Applications

Potassium ferrocyanide is used to achieve a blue colour on cast bronze sculptures during the final finishing stage of the sculpture. On its own, it will produce a very dark shade of blue and is often mixed with other chemicals to achieve the desired tint and hue. It is applied using a torch and paint brush while wearing the standard safety equipment used for any patina application: rubber gloves, safety glasses, and a respirator. The actual amount of cyanide in the mixture varies according to the recipes used by each foundry. Potassium ferrocyanide (K4Fe(CN)6·3H2O), also known as yellow prussiate of potash, is a coordination compound forming lemon-yellow monoclinic crystals at room temperature and decomposing at its boiling point. ... Rare, water preserved Greek Athlete 310. ...


Medical uses

The cyanide compound sodium nitroprusside is occasionally used in emergency medical situations to produce a rapid decrease in blood pressure in humans; it is also used as a vasodilator in vascular research. Sodium nitroprusside is the chemical compound Na2[Fe(CN)5NO]. It is a potent peripheral vasodilator that affects both arterioles and venules. ... A sphygmomanometer, a device used for measuring arterial pressure. ... A vasodilator is a drug or chemical that relaxes the smooth muscle in blood vessels, which causes them to dilate. ...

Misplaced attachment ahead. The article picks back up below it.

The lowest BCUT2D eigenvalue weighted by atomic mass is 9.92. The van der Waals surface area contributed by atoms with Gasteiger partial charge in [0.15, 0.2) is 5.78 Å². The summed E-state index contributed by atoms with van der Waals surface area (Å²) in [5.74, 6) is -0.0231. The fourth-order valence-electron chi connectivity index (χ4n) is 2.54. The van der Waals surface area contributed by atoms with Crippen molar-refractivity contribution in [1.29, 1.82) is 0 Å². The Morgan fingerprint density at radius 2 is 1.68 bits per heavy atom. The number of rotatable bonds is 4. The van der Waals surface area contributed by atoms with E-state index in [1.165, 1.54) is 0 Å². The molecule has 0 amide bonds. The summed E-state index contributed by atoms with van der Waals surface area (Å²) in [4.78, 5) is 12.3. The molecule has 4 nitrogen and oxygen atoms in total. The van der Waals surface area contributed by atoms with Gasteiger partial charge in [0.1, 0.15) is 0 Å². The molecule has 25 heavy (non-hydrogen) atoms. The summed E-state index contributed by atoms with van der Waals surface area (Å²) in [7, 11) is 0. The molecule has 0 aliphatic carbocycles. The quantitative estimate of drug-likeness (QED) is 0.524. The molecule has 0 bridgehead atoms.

Mining

Gold and silver cyanides are among the very few soluble forms of these metals, and cyanides are thus used in mining as well as electroplating, metallurgy, jewelry, and photography. In the so-called cyanide process, finely ground high-grade ore is mixed with the cyanide (concentration of about two kilogram NaCN per tonne); low-grade ores are stacked into heaps and sprayed with cyanide solution (concentration of about one kilogram NaCN per ton). The precious-metal cations are complexed by the cyanide anions to form soluble derivatives, e.g. [Au(CN)2] and [Ag(CN)2]. GOLD refers to one of the following: GOLD (IEEE) is an IEEE program designed to garner more student members at the university level (Graduates of the Last Decade). ... This article is about the chemical element. ... It has been suggested that this article or section be merged with Solution. ... This article is about mineral extractions. ... Electroplating is the process of using Davd lloyd current to coat an electrically conductive object with a relatively thin layer of metal. ... Georg Agricola, author of De re metallica, an important early book on metal extraction Metallurgy is a domain of materials science that studies the physical and chemical behavior of metallic elements, their intermetallic compounds, and their compounds, which are called alloys. ... Jewelry (the American spelling; spelled jewellery in Commonwealth English) consists of ornamental devices worn by persons, typically made with gems and precious metals. ... Photography [fәtɑgrәfi:],[foʊtɑgrәfi:] is the process of recording pictures by means of capturing light on a light-sensitive medium, such as a film or electronic sensor. ... The Cyanide Process is a mining technique for extracting gold from low-grade ore via the use of cyanide compounds. ... A cation is an ion with positive charge. ... An anion is an ion with negative charge. ...